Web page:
The Nursing profession involves legalities when it comes to caring for clients in all groups. These legal issues can only straighten when there is accurate documentation. The common term used in the field of nursing when it comes to documentation is charting. Though nurses may fill up many forms in each working day, the most integral part of the nurses’ responsibility is the charting for nurses.
Purpose of Charting
- It is a permanent record of the patient’s information.
- Tracks the progress of the patient’s condition during the hospitalization as well as the status upon discharge. It serves as an information sheet of the medications and procedures rendered to the patient.
- Legal evidence for cross-examination whenever complaints or malpractice claims have been sighted out.
- It serves as the evidence of continuity of care.
- It serves as a research material for the retrospective study.
Types of Charting
1. Narrative Charting – This is the traditional form of charting. It is a source-oriented record wherein each medical personnel makes documentation on the patient’s record in a separate section. The advantage of using this type of recording is the provision of an organized sections for each member of the healthcare team. The disadvantage in using this type of recording is that the information is scattered throughout the chart. A review of history and accurate endorsements must be done.
Initial Nursing Assessment
2. Problem-oriented record – This was introduced by Lawrence Weed in the 1960s in order to give focus on the problems that patients face. With the problems listed, each medical personnel can contribute and collaborate on the plan of care. The advantage seen in this type of charting is a collaboration among medical personnel. The disadvantage here is that it takes complete and on-time assessment of problem lists.
The problem-oriented record is composed of the following: database, problem list, plan of care, progress notes.
Contents of progress notes
1. SOAP formats – This format is usually used since it gives a quick look at the observation of each nurse as well as the nursing action on each observation.
S – Subjective data includes the patient’s complaints or perception of the present problem sited.
O – Objective data includes the nurse’s observation using his or her clinical eye
A-Assessment includes the inference made by the nurse from the two types of data. This is the part wherein the problem is stated. The nursing problem is stated in a form of nursing diagnoses using the NANDA.
P – Plan this includes the nursing actions to be made in order to solve the stated problem. This part can be revised.
SOAPIE or SOAPIER
I – Intervention –This is the part wherein specific nursing actions are stated
E – Evaluation –This is the part wherein the nurse evaluates the reaction of the patient or the progress of the problem being solved.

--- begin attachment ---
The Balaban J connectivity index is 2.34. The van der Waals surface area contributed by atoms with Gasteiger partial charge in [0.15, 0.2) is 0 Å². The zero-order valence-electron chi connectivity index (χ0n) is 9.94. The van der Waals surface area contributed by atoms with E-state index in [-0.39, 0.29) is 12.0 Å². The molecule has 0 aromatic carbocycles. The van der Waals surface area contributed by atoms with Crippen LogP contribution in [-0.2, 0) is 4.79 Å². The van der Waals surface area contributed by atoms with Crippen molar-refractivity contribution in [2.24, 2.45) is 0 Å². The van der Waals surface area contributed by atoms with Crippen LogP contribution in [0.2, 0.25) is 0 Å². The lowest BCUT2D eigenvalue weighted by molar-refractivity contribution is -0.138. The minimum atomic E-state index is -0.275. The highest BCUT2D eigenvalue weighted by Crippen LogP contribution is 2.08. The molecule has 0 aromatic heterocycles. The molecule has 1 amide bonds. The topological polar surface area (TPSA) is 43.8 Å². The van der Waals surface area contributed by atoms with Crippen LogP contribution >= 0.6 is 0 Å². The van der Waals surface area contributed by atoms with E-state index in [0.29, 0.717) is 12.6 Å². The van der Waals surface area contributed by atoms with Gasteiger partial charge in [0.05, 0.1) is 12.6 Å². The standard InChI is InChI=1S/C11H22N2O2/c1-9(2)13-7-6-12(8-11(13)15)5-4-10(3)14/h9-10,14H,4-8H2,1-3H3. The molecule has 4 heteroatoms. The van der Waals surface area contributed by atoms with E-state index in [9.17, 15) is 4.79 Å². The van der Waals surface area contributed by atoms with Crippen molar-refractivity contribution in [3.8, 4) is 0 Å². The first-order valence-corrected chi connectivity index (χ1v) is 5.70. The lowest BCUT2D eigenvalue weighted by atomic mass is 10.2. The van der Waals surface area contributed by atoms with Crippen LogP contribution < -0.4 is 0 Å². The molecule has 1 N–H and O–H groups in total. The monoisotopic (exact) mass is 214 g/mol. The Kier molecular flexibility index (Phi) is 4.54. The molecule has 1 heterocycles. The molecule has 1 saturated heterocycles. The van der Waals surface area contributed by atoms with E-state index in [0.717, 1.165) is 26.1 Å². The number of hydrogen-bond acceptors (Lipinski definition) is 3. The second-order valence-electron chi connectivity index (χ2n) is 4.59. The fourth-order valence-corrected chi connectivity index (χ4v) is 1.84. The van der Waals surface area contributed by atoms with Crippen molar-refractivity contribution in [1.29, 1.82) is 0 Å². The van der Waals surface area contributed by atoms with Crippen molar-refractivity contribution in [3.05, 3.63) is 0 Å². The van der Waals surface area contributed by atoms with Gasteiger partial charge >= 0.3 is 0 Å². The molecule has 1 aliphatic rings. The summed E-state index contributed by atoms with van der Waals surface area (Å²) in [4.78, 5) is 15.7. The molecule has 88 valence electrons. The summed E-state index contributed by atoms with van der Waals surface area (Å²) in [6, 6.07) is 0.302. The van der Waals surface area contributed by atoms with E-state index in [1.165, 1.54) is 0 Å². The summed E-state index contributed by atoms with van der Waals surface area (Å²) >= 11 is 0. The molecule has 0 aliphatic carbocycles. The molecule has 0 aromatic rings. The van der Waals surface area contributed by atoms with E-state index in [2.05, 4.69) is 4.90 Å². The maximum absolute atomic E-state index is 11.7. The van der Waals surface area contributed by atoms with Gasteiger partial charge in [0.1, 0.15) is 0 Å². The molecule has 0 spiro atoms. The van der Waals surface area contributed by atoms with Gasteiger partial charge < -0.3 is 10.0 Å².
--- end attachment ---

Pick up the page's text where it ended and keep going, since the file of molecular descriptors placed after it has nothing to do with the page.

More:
R-Revision – This is the section that states the changes made in order to further resolve the problem.
Case: A patient with hypersensitivity reaction secondary to food intake.
S – “My skin is so itchy, especially on the skinfolds.”
O – Skin appears to be flushed with bumps. Irritation noted on the armpit and inner thighs.
A – Altered comfort secondary to food intake
P – Inform the patient not to scratch the skin.
– Apply a cold compress on the hot spots
– Cut nails in order to prevent skin scratches
– Refer to the physician
-Assess for the progress of skin rash
I – Instructed not to scratch the skin.
-Cut the fingernails short
-Applied cold compress
–Referred to the physician
E – “I feel more comfortable and I do not have the urge to scratch my skin.”
R – Give antihistamine (Antamin) 1mg/mL as a deep intramuscular injection to the left deltoid muscle.
3. Focus Charting – This type of charting involves Data, Action and Response category. This is a client-focused charting. Since it the client being talked about most of the documentation, this is a form of a holistic perspective of the client’s needs.
D – Facial grimacing, graded the nape pain as 7 in the scale of 1 to 10 with 10 as severe pain
A – Given Norgesic Forte per orem as now dose.
R – Rated pain as 2 and able to walk on her own.
Guidelines in charting for nurses
1. Precision – As a nurse, precision is the key to clear understanding between colleagues as well as the legalities that surround the charting. Being precise means being specific when it comes to describing the observations done, on the other hand, being accurate must also give factual and measurable units. The accuracy also involves the time element which an important part of sequencing the events.
2. Objectivity – As a nurse, you are trained to use terms that stated objective data and not mere opinions. Viewpoints or hunches are not accepted in charting. This means you are trying to seclude your emotions from the observation. In this way, transparency can be achieved in documenting the happenings throughout the nursing care.
3. Write in print –Writing in print means that you are stating the events clearly. In this manner, you are not the only one who can understand the handwriting but rather be more readable among quality assurance personnel. The only time that you can write in a script is during the signature portion. This signifies that you are the one who took the responsibility of the patient as well as documenting the type of care the client received.
Charting for nurses involves a lot of terms that must be understood by the nursing community. In charting, it is better for nurses to be accurate and precise in making observations as an effective tool in giving a holistic type of nursing care.